This National Forensic Science Week, please take a moment to think of the quiet, introverted scientists working behind the scenes to provide answers and justice for those who need it most. Without them Alaska would be a very different place.
Chief David Kanaris, Alaska Scientific Crime Detection Laboratory
Northern Dynasty apologizes to All Alaskans
Northern Dynasty Minerals Ltd. announced today (September 23, 2020) that Tom Collier, CEO of its 100%-owned US-based subsidiary Pebble Limited Partnership (the “Pebble Partnership”), has submitted his resignation in light of comments made about elected and regulatory officials in Alaska in private conversations covertly videotaped by an environmental activist group.
Collier’s resignation has been accepted by Northern Dynasty’s senior management and Board of Directors. The Company has named former Pebble Partnership CEO John Shively, a well-known and respected Alaska business and political leader who most recently served as Chairman of the Pebble Partnership’s general partner, Pebble Mines Corp., as interim CEO pending a leadership search.
Collier’s comments embellished both his and the Pebble Partnership’s relationships with elected officials and federal representatives in Alaska, including Governor Dunleavy, Senators Murkowski and Sullivan and senior representatives of the US Army Corps of Engineers (“USACE”). The comments were clearly offensive to these and other political, business and community leaders in the state and for this, Northern Dynasty unreservedly apologizes to all Alaskans.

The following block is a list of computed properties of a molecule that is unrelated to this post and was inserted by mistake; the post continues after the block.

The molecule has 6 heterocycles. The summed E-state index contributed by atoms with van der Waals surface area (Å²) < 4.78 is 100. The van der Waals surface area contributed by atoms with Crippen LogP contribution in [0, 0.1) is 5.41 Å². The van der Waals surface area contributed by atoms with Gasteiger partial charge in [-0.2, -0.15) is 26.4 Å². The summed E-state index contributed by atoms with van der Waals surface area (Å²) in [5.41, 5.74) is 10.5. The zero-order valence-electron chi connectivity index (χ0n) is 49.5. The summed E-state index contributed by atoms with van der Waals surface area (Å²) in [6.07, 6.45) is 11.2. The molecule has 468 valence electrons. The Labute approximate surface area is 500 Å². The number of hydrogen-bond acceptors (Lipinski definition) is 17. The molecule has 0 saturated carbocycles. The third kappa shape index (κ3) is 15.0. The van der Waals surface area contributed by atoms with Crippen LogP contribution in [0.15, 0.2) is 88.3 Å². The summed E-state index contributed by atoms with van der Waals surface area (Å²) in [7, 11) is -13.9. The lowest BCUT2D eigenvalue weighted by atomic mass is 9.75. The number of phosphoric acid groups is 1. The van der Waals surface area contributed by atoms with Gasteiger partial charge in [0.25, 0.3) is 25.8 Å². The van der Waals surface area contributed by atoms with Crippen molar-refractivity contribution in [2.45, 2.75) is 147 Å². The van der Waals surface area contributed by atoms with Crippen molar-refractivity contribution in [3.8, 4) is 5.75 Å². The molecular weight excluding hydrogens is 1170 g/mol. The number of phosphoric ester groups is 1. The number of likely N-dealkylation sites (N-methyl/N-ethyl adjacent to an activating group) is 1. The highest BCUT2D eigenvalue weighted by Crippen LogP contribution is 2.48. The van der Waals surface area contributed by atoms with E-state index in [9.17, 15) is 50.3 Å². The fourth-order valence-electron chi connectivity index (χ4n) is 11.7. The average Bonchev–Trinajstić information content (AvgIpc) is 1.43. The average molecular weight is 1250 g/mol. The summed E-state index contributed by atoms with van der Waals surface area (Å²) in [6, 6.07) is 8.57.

Conversations with Collier, as well as others with Northern Dynasty President & CEO Ron Thiessen, were secretly videotaped by two unknown individuals posing as representatives of a Hong Kong-based investment firm with links to a Chinese State-Owned Enterprise (SOE). A Washington DC-based environmental group, the Environmental Investigation Agency, released the tapes online Monday after obscuring the voices and identities of the individuals posing as investors.
“The unethical manner in which these tapes were acquired does not excuse the comments that were made, or the crass way they were expressed,” said Ron Thiessen, Northern Dynasty President & CEO. “On behalf of the Company and our employees, I offer my unreserved apology to all those who were hurt or offended, and all Alaskans.”
A former Commissioner of the Alaska Department of Natural Resources, senior executive with NANA Regional Corporation, and current Alaska Railroad Corporation Director, John Shively said the Pebble Project is too important to the region and the state not to proceed, and for every effort not to be made to develop the project responsibly in the best interests of all Alaskans.
“My priority is to advance our current plan through the regulatory process so we can prove to the state’s political leaders, regulatory officials and all Alaskans that we can meet the very high environmental standards expected of us,” he said.
Thiessen said the two actors posing as foreign investors on behalf of the Environmental Investigation Agency were clearly trying to entrap the two executives into stating there is a defined plan to expand Pebble beyond the 20-year mine life currently being permitted. In this objective, he said, they clearly failed.
“The mine development proposal currently being evaluated by the USACE, and for which we expect a final Record of Decision this fall, provides for 20 years of mining at an average daily throughput of 180,000 tons, and processing of 1.3 billion tons of mineralized material,” Thiessen said. “What we have said consistently, and is reinforced in the ‘Pebble tapes’ released this week, is the operator of the Pebble mine may decide at some point in the future to propose additional phases of development, but there exists no formal plan to do so today.”
Thiessen added that any extension or expansion of the Pebble Project proposed in future would have to go through a comprehensive, multi-year federal and state permitting process.
Northern Dynasty Minerals Ltd.
Vancouver, BC Canada